An Egyptian court acquitted three Hosni-Mubarak-era Cabinet ministers of corruption Tuesday, the first verdicts in favor of ousted regime figures since the president was forced from power in February.
The verdicts followed days of rioting and protests by Egyptians furious over the procedures and the slow pace of justice for police who killed more than 800 demonstrators during the 18-day uprising and for ex-regime officials who ordered the violent crackdown.
Although a fourth Cabinet minister was convicted in absentia, critics said the verdicts underscored the reluctance of the ruling military council to mete out justice to former regime officials for corruption and human rights abuses during Mubarak's nearly three decades in power.
Many lawyers defended the juidiciary, saying Tuesday's decision shows that it is professional and not driven by popular rage. Instead, they blamed the government. They said the speedy referral of numerous cases to trial, with little time for investigation, makes it hard to obtain convictions.
But both sides agree that public anger would only grow as a result of the verdicts. There is concern about the spread of vigilante justice, which could further complicate the already tense transition period. The verdicts came a day after hundreds of protesters stormed a Cairo courtroom over a decision to release on bail seven policemen charged with killing 17 protesters during the uprising.
"This acquittal doesn't bode well for our case," said Osama Abou el-Matti, 50, of Alexandria, whose brother was shot and killed during the uprising. "How will I get retribution? If not through the courts, I will take it with my own hands."
In an apparent attempt to defuse the anger, Egypt's Prosecutor-General Mahmoud Abdel-Meguid appealed the acquittals Tuesday as well as Monday's decision to release the police, Egypt's state TV said.
There are already calls for large protests this week demanding fair trials and retribution, as well as measures to purge former regime officials from political and economic life.
Mubarak and his two sons also face charges of killing protesters and amassing illegal wealth. Their trial is scheduled to begin Aug. 3.
Protesters complain that court officials have generally been lax with police officers accused of shootings during the uprising, allowing many to stay on the job while facing murder charges or setting them free on bail. They say this leaves victims' families subject to intimidation.
Only one policeman has been convicted in more than a dozen court cases over the deaths of at least 846 people killed in the government crackdown on protesters. He was tried in absentia.
By contrast, human rights activists complain that minor offenders and protesters are referred to military tribunals _ known for quick and harsh sentences.
On Tuesday, family members and associates of the Mubarak-era officials cheered after Judge Mohammed Fathi Sadek of the Cairo Criminal Court read the verdicts.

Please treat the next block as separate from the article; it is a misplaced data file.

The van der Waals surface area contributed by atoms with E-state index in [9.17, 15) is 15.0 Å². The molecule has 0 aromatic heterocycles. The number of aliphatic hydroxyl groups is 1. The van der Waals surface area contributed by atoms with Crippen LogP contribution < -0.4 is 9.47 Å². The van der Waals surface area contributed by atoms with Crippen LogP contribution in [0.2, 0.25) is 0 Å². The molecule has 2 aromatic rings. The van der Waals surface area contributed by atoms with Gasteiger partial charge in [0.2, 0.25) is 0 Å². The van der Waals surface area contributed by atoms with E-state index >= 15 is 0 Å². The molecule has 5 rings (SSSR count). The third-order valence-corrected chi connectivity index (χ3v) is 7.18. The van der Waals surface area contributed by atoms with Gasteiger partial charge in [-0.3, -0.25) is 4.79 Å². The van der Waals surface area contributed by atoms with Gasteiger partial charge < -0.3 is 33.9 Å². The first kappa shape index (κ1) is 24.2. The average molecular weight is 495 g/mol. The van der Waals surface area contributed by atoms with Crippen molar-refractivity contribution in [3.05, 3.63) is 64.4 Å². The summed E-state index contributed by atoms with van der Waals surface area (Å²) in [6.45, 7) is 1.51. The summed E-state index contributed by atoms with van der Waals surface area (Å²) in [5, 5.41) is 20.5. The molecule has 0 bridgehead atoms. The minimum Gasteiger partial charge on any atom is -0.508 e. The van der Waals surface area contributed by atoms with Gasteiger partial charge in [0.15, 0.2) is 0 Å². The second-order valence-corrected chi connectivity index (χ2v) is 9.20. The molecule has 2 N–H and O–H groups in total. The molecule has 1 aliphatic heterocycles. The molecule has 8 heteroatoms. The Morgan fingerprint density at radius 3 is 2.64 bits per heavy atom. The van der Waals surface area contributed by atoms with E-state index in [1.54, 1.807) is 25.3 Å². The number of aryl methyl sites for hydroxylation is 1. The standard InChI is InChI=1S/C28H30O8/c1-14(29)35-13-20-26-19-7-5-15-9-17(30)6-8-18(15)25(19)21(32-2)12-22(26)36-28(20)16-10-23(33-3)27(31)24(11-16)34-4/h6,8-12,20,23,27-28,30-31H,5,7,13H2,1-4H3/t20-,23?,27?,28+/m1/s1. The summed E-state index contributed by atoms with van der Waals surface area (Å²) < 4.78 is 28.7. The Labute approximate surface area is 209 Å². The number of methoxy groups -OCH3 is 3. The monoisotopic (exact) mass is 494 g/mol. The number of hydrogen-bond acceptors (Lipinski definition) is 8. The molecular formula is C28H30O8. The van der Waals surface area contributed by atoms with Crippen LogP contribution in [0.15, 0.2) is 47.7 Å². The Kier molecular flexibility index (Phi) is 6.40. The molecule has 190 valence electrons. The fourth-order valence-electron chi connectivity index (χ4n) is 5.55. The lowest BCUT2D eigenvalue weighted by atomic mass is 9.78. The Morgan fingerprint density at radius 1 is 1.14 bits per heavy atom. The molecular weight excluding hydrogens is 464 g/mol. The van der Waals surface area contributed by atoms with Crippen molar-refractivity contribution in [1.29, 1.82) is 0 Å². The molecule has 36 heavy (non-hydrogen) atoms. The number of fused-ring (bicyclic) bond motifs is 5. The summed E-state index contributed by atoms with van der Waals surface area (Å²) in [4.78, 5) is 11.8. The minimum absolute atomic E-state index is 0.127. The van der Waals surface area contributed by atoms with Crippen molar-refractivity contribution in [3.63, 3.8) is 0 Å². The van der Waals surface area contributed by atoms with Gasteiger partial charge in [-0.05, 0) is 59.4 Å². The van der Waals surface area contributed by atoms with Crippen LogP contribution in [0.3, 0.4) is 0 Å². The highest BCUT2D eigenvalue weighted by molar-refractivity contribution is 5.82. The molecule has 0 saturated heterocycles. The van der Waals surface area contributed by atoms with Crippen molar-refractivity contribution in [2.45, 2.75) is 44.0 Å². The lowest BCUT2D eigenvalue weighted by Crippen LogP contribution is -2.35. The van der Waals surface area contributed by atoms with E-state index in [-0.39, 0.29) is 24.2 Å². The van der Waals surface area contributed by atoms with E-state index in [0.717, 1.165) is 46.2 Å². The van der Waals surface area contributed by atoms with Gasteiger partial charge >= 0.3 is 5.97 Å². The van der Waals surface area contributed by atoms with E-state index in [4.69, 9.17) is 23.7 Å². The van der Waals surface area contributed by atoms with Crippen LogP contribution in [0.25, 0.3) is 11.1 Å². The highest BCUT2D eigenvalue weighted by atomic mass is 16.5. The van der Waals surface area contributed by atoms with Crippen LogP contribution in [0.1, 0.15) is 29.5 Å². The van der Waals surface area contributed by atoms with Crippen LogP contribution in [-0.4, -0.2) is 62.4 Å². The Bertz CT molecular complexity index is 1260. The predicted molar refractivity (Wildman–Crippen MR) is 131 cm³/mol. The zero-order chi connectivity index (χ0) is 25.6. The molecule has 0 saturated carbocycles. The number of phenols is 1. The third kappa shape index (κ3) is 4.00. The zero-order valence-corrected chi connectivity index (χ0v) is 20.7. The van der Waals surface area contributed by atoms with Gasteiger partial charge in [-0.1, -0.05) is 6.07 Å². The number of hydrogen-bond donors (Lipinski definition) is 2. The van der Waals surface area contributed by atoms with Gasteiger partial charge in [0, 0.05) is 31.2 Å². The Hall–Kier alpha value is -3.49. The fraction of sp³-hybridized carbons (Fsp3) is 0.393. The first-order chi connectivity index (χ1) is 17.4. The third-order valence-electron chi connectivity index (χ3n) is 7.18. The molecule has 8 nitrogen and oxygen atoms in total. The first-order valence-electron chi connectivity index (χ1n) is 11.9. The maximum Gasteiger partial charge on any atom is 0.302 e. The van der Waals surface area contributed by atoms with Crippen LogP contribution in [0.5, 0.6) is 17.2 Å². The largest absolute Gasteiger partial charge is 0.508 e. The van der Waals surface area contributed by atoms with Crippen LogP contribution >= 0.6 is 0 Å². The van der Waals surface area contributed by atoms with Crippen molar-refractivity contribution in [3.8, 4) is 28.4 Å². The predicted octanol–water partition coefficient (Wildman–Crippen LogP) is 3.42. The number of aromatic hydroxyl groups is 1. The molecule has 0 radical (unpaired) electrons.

The three-judge panel acquitted Ahmed Maghrabi, Yousef Boutros-Ghali and Anas el-Fiqqi, former ministers of housing, finance and information, respectively. They each had faced prison sentences of up to 15 years.
Maghrabi was tried for corruption over the sale of state-owned land to a real estate company, Palm Hills, in which he is still a partner. Three others involved in the deal, the head of a state-sponsored publishing house and two businessmen, were also found not guilty.
Boutros-Ghali and el-Fiqqi were tried for corruption for channeling $6 million to media campaigns to help Mubarak's party in elections and to boost Mubarak's image.
Maghrabi and el-Fiqqi will remain in jail because they are facing other charges. The whereabouts of Boutros-Ghali, a nephew of former U.N. Secretary-General Boutros Boutros-Ghali, are unknown. He was sentenced in absentia in June to 30 years in prison on separate charges of abusing his authority and squandering public funds.
Maghrabi also was convicted in June of intentionally damaging public finances by allowing a businessman to acquire state land illegally. He was sentenced to five years in prison.
Former Trade Minister Rachid Mohammed Rachid and two businessmen were convicted Tuesday of squandering public funds and profiteering. Rachid and one of the businessmen were sentenced in absentia to five years in prison, each ordered to return $335,000 to the state and pay fines of the same amount.
The third got a one-year suspended sentence and must return $2 million to the state, and pay a fine of the same amount.
His lawyer, Maged Mohammed Abdel-Rahman, said his client would appeal the sentence, but called the verdicts proof that Egypt can hold fair trials despite calls for revolutionary justice.
"This is encouraging to those awaiting trial and reassures everybody," he said.
Nasser Amin, a transitional justice lawyer and activist, said the verdicts were expected given the large volume of reports and complaints against former regime officials that the prosecution is looking into, side by side with the courts' regular schedule. This would inevitably lead to weak cases that can easily be dismissed.
"The danger is there may be similar decisions in the cases of killing of protesters," he said.
He called for exceptional measures, such as having specialized criminal courts deal with post-revolution trials alone.
"The lack of clarity in matters of accountability after the revolution and insisting on regular measures during the transitional period may be a proof that the Egyptian state is still strong and is carrying out its duties, but it is also going to create problems," he said.
In addition to discontent over serving justice to Mubarak and stalwarts of his regime, the country is plagued by a dramatic surge in crime and the political forces are divided by a debate on whether a new constitution should be drafted before or after parliamentary elections due later this year.